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Voice-sensitive region in the dog! 

...reported by the authors of the first fMRI study comparing humans and a non primate species 

Andics and colleagues conducted a study looking at how humans and dogs (who notably share a similar social environment) respond to human vocalizations, dog vocalizations as well as nonvocal environmental sounds.

The study's major finding is that dogs, just as humans and non-human primates, have a voice sensitive area (= a region that responds most strongly to conspecific sounds and less to heterospecific sounds or nonvocal sounds). In dogs, this region was located near the temporal pole, in a similar region as the anterior human voice area.

In addition, the authors observed regions sensitive to emotional valence in both species.

The authors also found important differences across species, which I found very interesting:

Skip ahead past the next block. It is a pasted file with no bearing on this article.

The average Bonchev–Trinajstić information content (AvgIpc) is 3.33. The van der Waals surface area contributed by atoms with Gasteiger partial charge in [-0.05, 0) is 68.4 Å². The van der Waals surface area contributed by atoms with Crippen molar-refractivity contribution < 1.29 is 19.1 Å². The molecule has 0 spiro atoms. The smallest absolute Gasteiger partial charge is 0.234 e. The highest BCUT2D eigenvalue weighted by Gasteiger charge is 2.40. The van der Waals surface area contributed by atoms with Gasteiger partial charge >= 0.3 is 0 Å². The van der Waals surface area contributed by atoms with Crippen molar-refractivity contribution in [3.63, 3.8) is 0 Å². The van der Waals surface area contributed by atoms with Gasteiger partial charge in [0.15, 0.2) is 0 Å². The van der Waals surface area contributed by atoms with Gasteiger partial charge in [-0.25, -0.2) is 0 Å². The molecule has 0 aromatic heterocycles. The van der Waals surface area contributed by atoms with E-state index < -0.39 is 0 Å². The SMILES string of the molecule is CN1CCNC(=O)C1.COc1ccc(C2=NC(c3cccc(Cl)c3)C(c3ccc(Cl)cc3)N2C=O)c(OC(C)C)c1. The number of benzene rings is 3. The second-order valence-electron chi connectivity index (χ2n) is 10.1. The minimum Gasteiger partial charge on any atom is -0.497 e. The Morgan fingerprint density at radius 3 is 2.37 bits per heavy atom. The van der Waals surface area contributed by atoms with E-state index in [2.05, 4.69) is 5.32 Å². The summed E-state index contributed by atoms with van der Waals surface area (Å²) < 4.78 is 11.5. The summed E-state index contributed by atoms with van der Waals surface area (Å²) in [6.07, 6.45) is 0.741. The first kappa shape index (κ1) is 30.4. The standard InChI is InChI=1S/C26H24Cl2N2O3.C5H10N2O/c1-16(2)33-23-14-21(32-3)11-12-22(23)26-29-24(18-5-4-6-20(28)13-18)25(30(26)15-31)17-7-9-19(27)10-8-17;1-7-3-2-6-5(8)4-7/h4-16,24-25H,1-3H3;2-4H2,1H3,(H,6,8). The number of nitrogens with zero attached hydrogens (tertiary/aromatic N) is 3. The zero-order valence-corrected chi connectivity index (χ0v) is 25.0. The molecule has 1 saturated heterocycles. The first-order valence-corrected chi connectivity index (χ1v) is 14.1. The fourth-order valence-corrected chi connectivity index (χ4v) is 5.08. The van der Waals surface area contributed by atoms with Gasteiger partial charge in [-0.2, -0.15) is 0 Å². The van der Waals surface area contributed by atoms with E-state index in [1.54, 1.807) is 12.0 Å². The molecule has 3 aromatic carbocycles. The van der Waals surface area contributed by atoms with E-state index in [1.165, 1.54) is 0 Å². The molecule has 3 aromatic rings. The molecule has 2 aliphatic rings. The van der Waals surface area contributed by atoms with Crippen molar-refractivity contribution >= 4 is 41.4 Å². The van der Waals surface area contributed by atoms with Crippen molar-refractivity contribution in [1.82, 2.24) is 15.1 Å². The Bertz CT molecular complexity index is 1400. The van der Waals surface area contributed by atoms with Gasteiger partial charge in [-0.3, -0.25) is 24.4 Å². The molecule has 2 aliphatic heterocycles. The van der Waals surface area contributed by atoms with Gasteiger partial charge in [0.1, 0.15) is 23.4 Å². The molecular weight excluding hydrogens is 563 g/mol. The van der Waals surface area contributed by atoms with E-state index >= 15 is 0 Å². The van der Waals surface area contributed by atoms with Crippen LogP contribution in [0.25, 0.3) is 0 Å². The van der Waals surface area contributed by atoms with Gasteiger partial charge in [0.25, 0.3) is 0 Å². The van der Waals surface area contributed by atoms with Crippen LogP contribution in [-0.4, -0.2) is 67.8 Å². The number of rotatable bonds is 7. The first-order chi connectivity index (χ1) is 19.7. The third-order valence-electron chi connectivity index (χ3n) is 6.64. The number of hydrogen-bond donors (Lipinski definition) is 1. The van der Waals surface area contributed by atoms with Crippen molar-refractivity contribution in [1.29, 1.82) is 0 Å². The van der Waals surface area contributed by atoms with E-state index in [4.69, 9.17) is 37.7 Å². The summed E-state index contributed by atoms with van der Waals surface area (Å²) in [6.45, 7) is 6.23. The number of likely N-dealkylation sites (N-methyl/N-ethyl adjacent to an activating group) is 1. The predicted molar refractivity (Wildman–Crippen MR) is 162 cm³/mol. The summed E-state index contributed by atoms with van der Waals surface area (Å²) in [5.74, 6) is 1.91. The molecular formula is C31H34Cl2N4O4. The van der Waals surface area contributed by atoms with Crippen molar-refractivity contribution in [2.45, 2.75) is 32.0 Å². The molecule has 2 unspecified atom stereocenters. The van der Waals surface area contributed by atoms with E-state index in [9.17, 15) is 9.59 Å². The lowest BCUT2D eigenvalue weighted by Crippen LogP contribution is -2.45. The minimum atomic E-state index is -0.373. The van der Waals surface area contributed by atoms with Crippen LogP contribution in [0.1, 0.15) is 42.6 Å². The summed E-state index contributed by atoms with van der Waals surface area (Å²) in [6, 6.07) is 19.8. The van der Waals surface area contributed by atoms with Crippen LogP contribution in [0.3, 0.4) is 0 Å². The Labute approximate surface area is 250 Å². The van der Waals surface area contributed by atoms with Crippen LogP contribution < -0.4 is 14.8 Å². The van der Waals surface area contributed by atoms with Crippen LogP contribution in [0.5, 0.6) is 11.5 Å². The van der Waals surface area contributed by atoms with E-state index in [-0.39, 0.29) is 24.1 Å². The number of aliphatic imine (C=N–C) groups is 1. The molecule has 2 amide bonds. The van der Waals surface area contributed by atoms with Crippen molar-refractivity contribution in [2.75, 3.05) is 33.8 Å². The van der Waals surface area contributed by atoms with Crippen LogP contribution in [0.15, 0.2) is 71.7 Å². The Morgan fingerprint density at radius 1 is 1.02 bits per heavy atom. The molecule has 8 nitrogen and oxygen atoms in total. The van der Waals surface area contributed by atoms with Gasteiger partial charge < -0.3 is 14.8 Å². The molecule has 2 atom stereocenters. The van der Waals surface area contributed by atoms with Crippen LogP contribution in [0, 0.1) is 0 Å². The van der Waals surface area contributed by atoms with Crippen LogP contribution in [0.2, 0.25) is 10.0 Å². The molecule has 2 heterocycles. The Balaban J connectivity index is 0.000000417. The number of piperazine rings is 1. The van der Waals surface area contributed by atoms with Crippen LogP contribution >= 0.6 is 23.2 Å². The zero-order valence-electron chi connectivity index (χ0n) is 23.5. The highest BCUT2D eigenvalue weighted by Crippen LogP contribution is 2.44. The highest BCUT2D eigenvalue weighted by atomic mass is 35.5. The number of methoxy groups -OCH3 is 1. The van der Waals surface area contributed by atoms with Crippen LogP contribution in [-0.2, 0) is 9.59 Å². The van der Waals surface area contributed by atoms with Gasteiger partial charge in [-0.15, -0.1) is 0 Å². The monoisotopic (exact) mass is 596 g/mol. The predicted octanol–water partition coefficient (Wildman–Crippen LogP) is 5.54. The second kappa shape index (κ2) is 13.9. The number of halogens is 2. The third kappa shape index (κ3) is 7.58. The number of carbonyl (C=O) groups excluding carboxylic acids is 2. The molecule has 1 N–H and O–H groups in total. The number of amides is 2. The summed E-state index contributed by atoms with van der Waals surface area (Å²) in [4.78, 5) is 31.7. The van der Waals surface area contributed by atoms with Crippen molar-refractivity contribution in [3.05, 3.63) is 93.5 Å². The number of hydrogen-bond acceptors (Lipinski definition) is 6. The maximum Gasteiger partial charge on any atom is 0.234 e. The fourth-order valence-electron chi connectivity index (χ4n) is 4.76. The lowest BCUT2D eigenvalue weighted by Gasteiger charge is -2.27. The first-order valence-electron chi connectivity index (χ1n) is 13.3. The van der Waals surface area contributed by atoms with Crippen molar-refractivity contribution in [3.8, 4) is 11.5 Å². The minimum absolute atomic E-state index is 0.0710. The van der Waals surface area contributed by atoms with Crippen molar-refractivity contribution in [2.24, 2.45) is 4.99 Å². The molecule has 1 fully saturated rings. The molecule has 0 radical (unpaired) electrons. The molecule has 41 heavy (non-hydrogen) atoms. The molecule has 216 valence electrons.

In dogs, of all auditory voxels: 39% responded to dog vocalizations, 13% to human vocal sounds and 48% to non vocal sounds

In humans, of all auditory voxels: 87% respond to human vocalizations, only 10% to dog vocalizations and a mere 3% to environmental non vocal sounds. This illustrates well the central role played by human vocalizations!

This study has many people discussing attributes of man's best friend… and scientists thinking about future studies.


Andics et al., Voice-Sensitive Regions in the Dog and Human Brain Are Revealed by Comparative fMRI, Current Biology (2014), http://dx.doi.org/10.1016/j.cub.2014.01.058



Reader Comments (1)

Awesome, Nicole. In my strolling commute from Simches (Boston) to Charlestown I often pass a professional dog walker who successfully wrangles 8-10 animals consecutively in Paul Revere park. Here, they all run FREELY until the walker BARKS! They all run to her side to continue their on-leash tour! I wonder if there is a distinct region activated by a human vocalizing as a dog...

March 10, 2014 | Unregistered CommenterAl

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